Alas the thread is closed. Oh, by the way Matt, imports and exporst ARE NOT “aid”. The United States DOES NOT send any aid to Cuba. Cuba buyes powerdered milk from US producers, in cash, without any credit. That is how it pays for the sustenance of its children. Why do Cubans get on rafts to go to the United States? It is very simple, although I am not sure you will understand it: Cubans go for the same reason that Mexicans, Colombians, Jamaicans, Puerto Ricans, etc go….They are all poor countries (with differences between Cuba and the others, which I already elucidated) whose people have bought into the “American Dream”. This has nothing to do with socialism vs. capitalism, but the fact that after several hundreds of years having a hardworking, entrepreneurial population, very favorable natural resources, along with stealing/exploiting the Third World, the USA has become a very wealthy country that is attractive to anyone from the Third World. Getting there is a great “individual” solution to someone from a poor country (minus the crime rate, drug rate, and lack of universal healthcare). Too bad the American way of life is completely environmentally unsustainable on a global level. But you guys keep on eating your cake while refusing to sign the Kyoto Protocol… Ah, but this is another matter. The thread is closed…
p.s. By the way, where can I buy your books?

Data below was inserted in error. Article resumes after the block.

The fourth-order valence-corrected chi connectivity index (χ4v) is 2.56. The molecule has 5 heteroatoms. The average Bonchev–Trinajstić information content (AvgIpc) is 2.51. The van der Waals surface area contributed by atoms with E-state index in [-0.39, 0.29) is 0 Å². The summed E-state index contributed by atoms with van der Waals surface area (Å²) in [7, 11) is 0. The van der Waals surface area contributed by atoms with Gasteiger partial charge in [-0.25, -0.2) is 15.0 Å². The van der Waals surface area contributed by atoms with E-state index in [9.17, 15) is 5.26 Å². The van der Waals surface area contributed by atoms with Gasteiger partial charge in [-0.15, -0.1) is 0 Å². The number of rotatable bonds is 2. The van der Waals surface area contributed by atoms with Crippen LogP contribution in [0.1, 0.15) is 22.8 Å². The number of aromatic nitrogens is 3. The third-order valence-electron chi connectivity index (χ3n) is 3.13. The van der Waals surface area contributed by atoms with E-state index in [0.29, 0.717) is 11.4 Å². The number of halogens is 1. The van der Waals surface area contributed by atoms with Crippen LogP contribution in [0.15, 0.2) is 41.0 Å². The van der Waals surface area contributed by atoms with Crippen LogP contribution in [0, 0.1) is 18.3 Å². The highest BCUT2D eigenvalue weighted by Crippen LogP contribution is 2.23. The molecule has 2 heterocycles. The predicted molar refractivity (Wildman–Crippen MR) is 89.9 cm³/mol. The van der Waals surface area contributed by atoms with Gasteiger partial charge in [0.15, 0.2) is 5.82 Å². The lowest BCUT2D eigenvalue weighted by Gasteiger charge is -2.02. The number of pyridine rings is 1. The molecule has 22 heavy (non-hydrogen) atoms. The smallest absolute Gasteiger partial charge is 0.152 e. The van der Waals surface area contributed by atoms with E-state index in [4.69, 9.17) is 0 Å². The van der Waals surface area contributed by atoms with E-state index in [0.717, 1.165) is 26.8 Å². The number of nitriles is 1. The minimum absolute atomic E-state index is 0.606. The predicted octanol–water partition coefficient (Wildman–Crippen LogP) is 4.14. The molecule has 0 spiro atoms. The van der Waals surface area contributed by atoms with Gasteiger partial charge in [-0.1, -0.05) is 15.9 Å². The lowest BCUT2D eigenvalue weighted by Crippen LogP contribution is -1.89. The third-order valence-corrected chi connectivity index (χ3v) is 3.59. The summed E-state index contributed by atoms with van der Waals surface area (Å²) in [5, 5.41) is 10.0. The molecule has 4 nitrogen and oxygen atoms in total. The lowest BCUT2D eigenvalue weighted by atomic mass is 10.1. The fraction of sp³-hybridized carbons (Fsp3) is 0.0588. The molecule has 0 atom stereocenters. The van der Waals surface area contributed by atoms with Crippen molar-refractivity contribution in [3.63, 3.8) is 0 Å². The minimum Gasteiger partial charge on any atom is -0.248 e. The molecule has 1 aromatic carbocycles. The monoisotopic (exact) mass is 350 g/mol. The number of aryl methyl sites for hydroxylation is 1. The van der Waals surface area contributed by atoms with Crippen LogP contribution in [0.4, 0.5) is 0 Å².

On August 13, 2005, bernie wrote:

GREGORY; Don’t buy anything from this jerk.
Notice he said he would buy a TICKET to Yale,
not tickets (ROUND TRIP). CHEEP, CHEEP, CHEEP matt.

On August 13, 2005, GregoryHavana wrote:

I asked Matt where I could buy his books because I get the impression that his books are just as bad as his arguments on this website and that he probably doesn’t even have a serious distributor. He thus needs to pump his books in these discussion groups. But then again, maybe reading one of his books would be good for a laugh. All I can say is that he DOES NOT understand Cuba…

On September 23, 2005, PABLOPUEBLO wrote:

I wish all the best to Peņa,The Yale University is a very A-1
University,I have two comments to say.1-Intelligent people,
talented people are quite a few in poor-resources settings,I
met many of them in Africa,in the long list of lost talent,
because of poverty and lack of opportunities,the would’nt have
the chance,not even a A-2 university,then my point is human
with talent are in the developing world even more than in the
developed one and my second point is just to be real,to be
genuine,despite that I am not a Castro hendman,I know well
what the education system in Cuba is all about,it has failures
it has byassed political opinion,but it is so good and in principle and very much so in the real practice,is for free.In this subject Castro scores higher than a lot of ‘democracies”
Critics to be strong should be raise on steady ground.

On December 18, 2008, Liz wrote: